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I remember the first time I heard a presidential candidate suggest repealing the 17th Amendment. Like many of you, my first thought was “what the heck is the 17th Amendment?”

It is an idea that has grown in popularity among conservatives. And as I sit and look at the press releases published by Senators who voted for the $1.7 trillion omnibus spending bill, I’m ready to rekindle the flame of calling for its repeal.

To be upfront and honest, I haven’t exactly thought the whole thing through. And if you disagree, I’m totally fine with that and welcome your input. I’ll even publish it if you send it to [email protected]

Getting rid of the 17th Amendment would end the direct election of United States Senators. It would instead return the power of appointing senators to state legislatures. This was how things operated until the Progressive Era amendment was ratified in 1913.

The hope is that senators would act in the best interest of preserving states’ rights and a smaller federal government if they are held to account by state legislatures. It seems to make sense to me, anyway.

Let’s first look at Senator Susan Collins’ press release page after she voted for the $1.7 trillion omnibus bill.

That’s three screenshots. I’m not done. I just thought you might like a break. Here, let’s keep going…

Alright. Wow! Six screenshots in. Four releases per screenshot, 24 press releases all about how much money she secured for Maine in the omnibus package.

But wait! There’s more…

Yeah. That was six more. So we doubled it. And if you quit reading right now, you won’t see the last three…

I promise that is the end. That’s all. No more hidden bonuses will pop up anywhere. I promise.

So, who is Susan Collins working for? Is she working to be a conservative and keep the federal government in good financial shape? Or is she trying to secure as much money as possible for as many Maine projects as possible so she has projects to campaign on for re-election?

Would she be as aggressive in spending this federal money if she were accountable to state legislators rather than trying to curry favor with Maine citizens in exchange for their votes?

I think it is pretty safe to say the federal government has grown too big. And I think it is safe to say one reason is senators attempt to please citizens rather than state legislatures. This seems to me to indicate more spending.

I could be wrong, but it’s just a thought.

Perhaps people want the people to have a direct voice in who their U.S. Senator is. But if the 17th Amendment were repealed, wouldn’t the people still have a choice? It would make state legislative campaigns that much more important. More than 10 percent of voters might actually know the name of their state legislators!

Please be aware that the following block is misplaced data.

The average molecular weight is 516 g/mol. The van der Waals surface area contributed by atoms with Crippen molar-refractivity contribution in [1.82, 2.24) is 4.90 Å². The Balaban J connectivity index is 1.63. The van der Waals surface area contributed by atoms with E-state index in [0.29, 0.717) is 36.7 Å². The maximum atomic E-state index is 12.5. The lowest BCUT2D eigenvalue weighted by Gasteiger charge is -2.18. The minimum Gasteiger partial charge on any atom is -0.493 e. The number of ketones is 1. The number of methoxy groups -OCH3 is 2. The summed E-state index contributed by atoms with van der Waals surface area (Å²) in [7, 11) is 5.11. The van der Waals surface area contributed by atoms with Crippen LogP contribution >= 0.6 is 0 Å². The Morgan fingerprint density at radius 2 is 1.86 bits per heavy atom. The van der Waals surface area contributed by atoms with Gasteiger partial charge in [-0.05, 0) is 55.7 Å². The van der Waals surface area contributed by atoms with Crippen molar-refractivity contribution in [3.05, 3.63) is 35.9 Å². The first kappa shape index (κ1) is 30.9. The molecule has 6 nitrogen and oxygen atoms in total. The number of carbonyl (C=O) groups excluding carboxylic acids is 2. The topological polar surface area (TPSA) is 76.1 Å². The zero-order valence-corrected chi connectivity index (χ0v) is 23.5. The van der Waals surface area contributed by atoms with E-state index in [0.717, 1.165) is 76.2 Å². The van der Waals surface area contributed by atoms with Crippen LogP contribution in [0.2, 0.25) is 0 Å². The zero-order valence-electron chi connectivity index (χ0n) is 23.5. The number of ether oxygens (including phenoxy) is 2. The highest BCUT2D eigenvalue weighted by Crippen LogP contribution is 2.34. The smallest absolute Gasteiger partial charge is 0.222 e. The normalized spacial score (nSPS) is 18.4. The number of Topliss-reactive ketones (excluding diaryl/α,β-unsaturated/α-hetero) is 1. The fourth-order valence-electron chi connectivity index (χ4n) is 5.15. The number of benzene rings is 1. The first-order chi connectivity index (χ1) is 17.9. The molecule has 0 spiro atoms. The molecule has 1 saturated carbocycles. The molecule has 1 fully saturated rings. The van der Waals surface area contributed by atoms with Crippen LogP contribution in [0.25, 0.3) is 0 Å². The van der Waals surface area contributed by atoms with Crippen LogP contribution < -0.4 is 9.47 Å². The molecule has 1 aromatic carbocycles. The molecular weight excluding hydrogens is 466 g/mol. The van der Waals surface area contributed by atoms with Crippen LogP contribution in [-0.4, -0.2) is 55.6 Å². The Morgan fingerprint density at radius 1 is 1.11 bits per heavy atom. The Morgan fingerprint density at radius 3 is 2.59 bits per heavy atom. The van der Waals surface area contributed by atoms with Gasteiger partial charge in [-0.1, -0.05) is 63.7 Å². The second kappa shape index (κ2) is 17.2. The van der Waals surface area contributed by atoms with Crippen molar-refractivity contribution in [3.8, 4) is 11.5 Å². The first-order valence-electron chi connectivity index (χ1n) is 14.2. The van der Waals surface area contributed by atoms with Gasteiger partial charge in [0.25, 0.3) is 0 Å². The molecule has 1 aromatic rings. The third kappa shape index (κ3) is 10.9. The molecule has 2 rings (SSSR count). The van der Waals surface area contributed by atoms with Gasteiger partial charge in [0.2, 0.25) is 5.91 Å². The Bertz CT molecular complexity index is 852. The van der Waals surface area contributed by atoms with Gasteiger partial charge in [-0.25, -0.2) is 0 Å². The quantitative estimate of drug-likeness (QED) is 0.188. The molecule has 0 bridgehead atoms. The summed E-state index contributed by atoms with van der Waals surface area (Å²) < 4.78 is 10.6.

The people would have a say because the people elect their state legislators who in turn will appoint the Senator.

Madison explained the logic as the importance of a balanced federalist system between the state and the federal government. The Senate was supposed to be a link between the state and federal governments, allowing states to have direct agency in the affairs of the country.

If you’re curious, and you probably are, in 2021 Republicans controlled 30 state legislatures. Democrats controlled 18 state legislatures. One state had divided control and Nebraska is nonpartisan.

So, think about what that might mean for the composition of the Senate. Would Democrats still control the Senate? No.

Would Republicans have a filibuster-proof majority? Probably.

Should we take a good, hard look at repealing the 17th Amendment? Yes. Simply because it might mean more Republicans in the chamber? No.

But because our founders were pretty brilliant people with reasons behind their decisions. I struggle to understand how the federal government will get worse or bigger if our senators are appointed by state legislatures rather than attempt to appeal to the majority in their state.

It won’t be easy and people will likely not want to give up their vote for U.S. Senate, but again, do we have a fundamental understanding of why the Senate was constructed the way it was?

The omnibus spending bill — and Sen. Susan Collins’ press releases bragging about how much money she cost the American taxpayers in exchange for projects in Maine — is a good reminder that repealing it is something we should reexamine.

Author: Jacob Hall

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